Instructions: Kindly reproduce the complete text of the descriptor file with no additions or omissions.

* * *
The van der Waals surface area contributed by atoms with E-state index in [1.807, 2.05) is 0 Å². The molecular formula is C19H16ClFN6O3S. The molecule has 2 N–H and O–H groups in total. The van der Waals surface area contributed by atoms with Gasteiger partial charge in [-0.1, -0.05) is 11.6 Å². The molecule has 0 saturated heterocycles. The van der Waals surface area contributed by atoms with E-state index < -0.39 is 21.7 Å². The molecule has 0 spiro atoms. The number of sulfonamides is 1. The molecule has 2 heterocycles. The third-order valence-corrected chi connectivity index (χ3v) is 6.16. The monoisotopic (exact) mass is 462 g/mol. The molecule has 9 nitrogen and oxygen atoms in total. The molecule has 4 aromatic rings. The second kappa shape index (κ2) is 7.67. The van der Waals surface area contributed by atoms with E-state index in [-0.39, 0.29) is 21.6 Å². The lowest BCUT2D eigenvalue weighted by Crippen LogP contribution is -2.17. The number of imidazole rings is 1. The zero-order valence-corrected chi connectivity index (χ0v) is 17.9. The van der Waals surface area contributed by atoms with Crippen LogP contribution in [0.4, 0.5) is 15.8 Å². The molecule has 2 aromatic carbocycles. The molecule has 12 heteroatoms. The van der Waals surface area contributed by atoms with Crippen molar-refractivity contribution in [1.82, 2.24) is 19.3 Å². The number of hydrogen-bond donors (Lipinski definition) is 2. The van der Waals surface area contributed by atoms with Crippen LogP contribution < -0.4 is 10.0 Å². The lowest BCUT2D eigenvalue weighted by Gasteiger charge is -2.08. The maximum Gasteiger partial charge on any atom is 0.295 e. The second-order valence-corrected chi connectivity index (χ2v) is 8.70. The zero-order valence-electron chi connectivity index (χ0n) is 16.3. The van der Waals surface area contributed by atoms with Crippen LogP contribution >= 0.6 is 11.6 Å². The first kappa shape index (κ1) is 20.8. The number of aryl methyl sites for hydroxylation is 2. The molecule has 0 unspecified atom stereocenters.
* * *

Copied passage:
The van der Waals surface area contributed by atoms with E-state index in [1.807, 2.05) is 0 Å². The molecular formula is C19H16ClFN6O3S. The molecule has 2 N–H and O–H groups in total. The van der Waals surface area contributed by atoms with Gasteiger partial charge in [-0.1, -0.05) is 11.6 Å². The molecule has 0 saturated heterocycles. The van der Waals surface area contributed by atoms with E-state index < -0.39 is 21.7 Å². The molecule has 0 spiro atoms. The number of sulfonamides is 1. The molecule has 2 heterocycles. The third-order valence-corrected chi connectivity index (χ3v) is 6.16. The monoisotopic (exact) mass is 462 g/mol. The molecule has 9 nitrogen and oxygen atoms in total. The molecule has 4 aromatic rings. The second kappa shape index (κ2) is 7.67. The van der Waals surface area contributed by atoms with E-state index in [-0.39, 0.29) is 21.6 Å². The lowest BCUT2D eigenvalue weighted by Crippen LogP contribution is -2.17. The number of imidazole rings is 1. The zero-order valence-corrected chi connectivity index (χ0v) is 17.9. The van der Waals surface area contributed by atoms with Crippen LogP contribution in [0.4, 0.5) is 15.8 Å². The molecule has 2 aromatic carbocycles. The molecule has 12 heteroatoms. The van der Waals surface area contributed by atoms with Crippen molar-refractivity contribution in [1.82, 2.24) is 19.3 Å². The number of hydrogen-bond donors (Lipinski definition) is 2. The van der Waals surface area contributed by atoms with Crippen LogP contribution < -0.4 is 10.0 Å². The lowest BCUT2D eigenvalue weighted by Gasteiger charge is -2.08. The maximum Gasteiger partial charge on any atom is 0.295 e. The second-order valence-corrected chi connectivity index (χ2v) is 8.70. The zero-order valence-electron chi connectivity index (χ0n) is 16.3. The van der Waals surface area contributed by atoms with Crippen LogP contribution >= 0.6 is 11.6 Å². The first kappa shape index (κ1) is 20.8. The number of aryl methyl sites for hydroxylation is 2. The molecule has 0 unspecified atom stereocenters.